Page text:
Threadneedle Social Bond Fund, a partnership between Columbia Threadneedle and Big Issue Invest, targets a positive social impact in its investments. It seeks to support activities in areas such as affordable housing, education, social care, financial inclusion, community services, transport and the environment.
Like any bond fund, it invests in the debt of companies and institutions rather than in shares. Bonds are generally lower risk than shares but unlike cash, capital is not secure. Investors should expect a modest return, primarily in the form of income, so this fund could help socially responsible investors build a more diversified portfolio and offset the volatility of stock markets.
Many ‘ethical’ bond funds available primarily operate through more traditional ‘exclusions’, screening out various sectors and individual companies using negative criteria. However, with this fund, there is a focus on positive solutions to social issues.
The fund’s manager, Simon Bond, is a passionate advocate of social investing. He explains that by their nature bonds can offer the opportunity for finely targeted social investment. That’s because various organisations besides companies can issue bonds, including charities, housing associations, mutual associations and government agencies, and these can be for specific projects as well as general borrowing. For example, social housing bonds can help tackle poverty and inequality, and bonds issued by universities can help broaden educational opportunities.
Since launch in 2013, the fund has brought investment to some of the UK's most deprived sectors and regions and supported the likes of Charities Aid Foundation in enhancing their work with donors and charities. It has also aided Cardiff University in funding an innovation campus and Manchester University in supporting the development of a new Cancer Research Centre.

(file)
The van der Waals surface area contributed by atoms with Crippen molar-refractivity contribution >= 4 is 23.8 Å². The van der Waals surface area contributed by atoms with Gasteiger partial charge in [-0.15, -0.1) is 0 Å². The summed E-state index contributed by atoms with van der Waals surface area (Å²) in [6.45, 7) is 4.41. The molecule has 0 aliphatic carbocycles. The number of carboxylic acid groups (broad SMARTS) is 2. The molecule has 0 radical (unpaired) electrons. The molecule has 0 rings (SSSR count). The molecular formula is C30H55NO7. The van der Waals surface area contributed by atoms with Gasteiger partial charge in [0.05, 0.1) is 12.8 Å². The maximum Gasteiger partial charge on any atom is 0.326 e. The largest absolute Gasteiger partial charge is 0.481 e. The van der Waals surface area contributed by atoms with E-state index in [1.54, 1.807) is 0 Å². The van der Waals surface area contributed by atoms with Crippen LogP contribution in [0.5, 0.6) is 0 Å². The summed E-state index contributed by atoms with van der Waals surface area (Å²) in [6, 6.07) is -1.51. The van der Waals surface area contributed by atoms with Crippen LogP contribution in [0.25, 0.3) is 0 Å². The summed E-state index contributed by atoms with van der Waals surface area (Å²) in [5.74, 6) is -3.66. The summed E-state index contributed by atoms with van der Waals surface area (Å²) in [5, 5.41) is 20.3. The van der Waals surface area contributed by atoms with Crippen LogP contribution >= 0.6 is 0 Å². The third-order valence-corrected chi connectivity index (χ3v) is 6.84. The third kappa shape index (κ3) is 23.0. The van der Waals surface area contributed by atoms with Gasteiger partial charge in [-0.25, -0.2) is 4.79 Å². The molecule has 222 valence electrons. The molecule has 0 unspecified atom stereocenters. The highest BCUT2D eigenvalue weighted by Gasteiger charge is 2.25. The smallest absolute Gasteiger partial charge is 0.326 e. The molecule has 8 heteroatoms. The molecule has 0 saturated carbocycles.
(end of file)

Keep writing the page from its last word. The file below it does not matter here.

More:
The manager increased the level of cash in the fund during the recent period of market stress. This was in anticipation of a potential deterioration in the ‘liquidity’ (the ease of trading) in bond markets, as well as an expectation of further attractive new issues coming to market. With a generally high-quality portfolio, the fund was relatively stable during the heightened market volatility In March. The most affected assets in the portfolio were Retail Charity Bonds, which represented around 3%, and Simon Bond chose to add to positions on price weakness.
The market has been quick to adapt to the current health crisis through the issuance of bonds whose proceeds specifically target responses to Covid-19. Mr Bond bought a number of these new issues, including a social bond focused on combatting the outbreak from the International Finance Corporation, part of the World Bank. It will help developing countries strengthen health systems and disease surveillance, bolster public health interventions and work with the private sector to reduce the impact on economies.
The fund can invest 20% of assets in international bonds, and among the other new issues purchased was a Covid-19 focused social bond from the African Development Bank. Meanwhile, in the UK the team participated in a new bond from Cadent Gas, which will finance the upgrade of infrastructure, reducing methane leakage and helping enable the transition to greener fuels.
The fund continues to run less interest rate sensitivity than its peers, which coupled with higher than average credit quality, places it at the lower risk end of the peer group and results in a comparatively modest yield (currently 2.3%, variable and not guaranteed).
We like the fact that the manager is a passionate and genuine advocate of social investing. The fund’s low volatility and measurable impact style could resonate with socially responsible investors wanting a lower risk investment option. However, as with any socially responsible fund, before investing it’s important to ensure the ethos and values of the manager mirror your own. For instance, the fund invests in the debt of utility or transport companies, some of which might be screened out by other managers based on carbon emissions. You can find out more about the fund's approach on the Columbia Threadneedle website here.
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